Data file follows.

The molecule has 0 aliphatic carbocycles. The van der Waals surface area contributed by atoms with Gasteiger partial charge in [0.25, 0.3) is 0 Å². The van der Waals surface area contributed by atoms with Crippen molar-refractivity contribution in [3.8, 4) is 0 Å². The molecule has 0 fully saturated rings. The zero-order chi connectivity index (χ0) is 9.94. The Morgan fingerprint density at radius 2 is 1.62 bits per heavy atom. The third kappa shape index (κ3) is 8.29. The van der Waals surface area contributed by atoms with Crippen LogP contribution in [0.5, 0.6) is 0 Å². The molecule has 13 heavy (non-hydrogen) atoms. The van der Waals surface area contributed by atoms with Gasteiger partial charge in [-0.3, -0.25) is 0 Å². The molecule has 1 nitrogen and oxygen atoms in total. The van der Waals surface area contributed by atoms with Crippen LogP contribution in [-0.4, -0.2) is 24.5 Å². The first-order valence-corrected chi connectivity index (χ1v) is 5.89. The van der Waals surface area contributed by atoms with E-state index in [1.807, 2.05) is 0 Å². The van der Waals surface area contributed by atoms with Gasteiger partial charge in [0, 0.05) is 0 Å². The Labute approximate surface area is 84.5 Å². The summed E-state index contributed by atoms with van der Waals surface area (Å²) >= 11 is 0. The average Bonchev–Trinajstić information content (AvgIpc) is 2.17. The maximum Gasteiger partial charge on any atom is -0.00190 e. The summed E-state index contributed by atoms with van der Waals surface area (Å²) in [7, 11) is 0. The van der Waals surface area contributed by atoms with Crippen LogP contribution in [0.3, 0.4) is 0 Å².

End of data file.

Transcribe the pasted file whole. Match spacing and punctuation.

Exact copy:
The molecule has 0 aliphatic carbocycles. The van der Waals surface area contributed by atoms with Gasteiger partial charge in [0.25, 0.3) is 0 Å². The van der Waals surface area contributed by atoms with Crippen molar-refractivity contribution in [3.8, 4) is 0 Å². The molecule has 0 fully saturated rings. The zero-order chi connectivity index (χ0) is 9.94. The Morgan fingerprint density at radius 2 is 1.62 bits per heavy atom. The third kappa shape index (κ3) is 8.29. The van der Waals surface area contributed by atoms with Crippen LogP contribution in [0.5, 0.6) is 0 Å². The molecule has 13 heavy (non-hydrogen) atoms. The van der Waals surface area contributed by atoms with Gasteiger partial charge in [-0.3, -0.25) is 0 Å². The molecule has 1 nitrogen and oxygen atoms in total. The van der Waals surface area contributed by atoms with Crippen LogP contribution in [-0.4, -0.2) is 24.5 Å². The first-order valence-corrected chi connectivity index (χ1v) is 5.89. The van der Waals surface area contributed by atoms with E-state index in [1.807, 2.05) is 0 Å². The van der Waals surface area contributed by atoms with Gasteiger partial charge in [0, 0.05) is 0 Å². The Labute approximate surface area is 84.5 Å². The summed E-state index contributed by atoms with van der Waals surface area (Å²) >= 11 is 0. The average Bonchev–Trinajstić information content (AvgIpc) is 2.17. The maximum Gasteiger partial charge on any atom is -0.00190 e. The summed E-state index contributed by atoms with van der Waals surface area (Å²) in [7, 11) is 0. The van der Waals surface area contributed by atoms with Crippen LogP contribution in [0.3, 0.4) is 0 Å².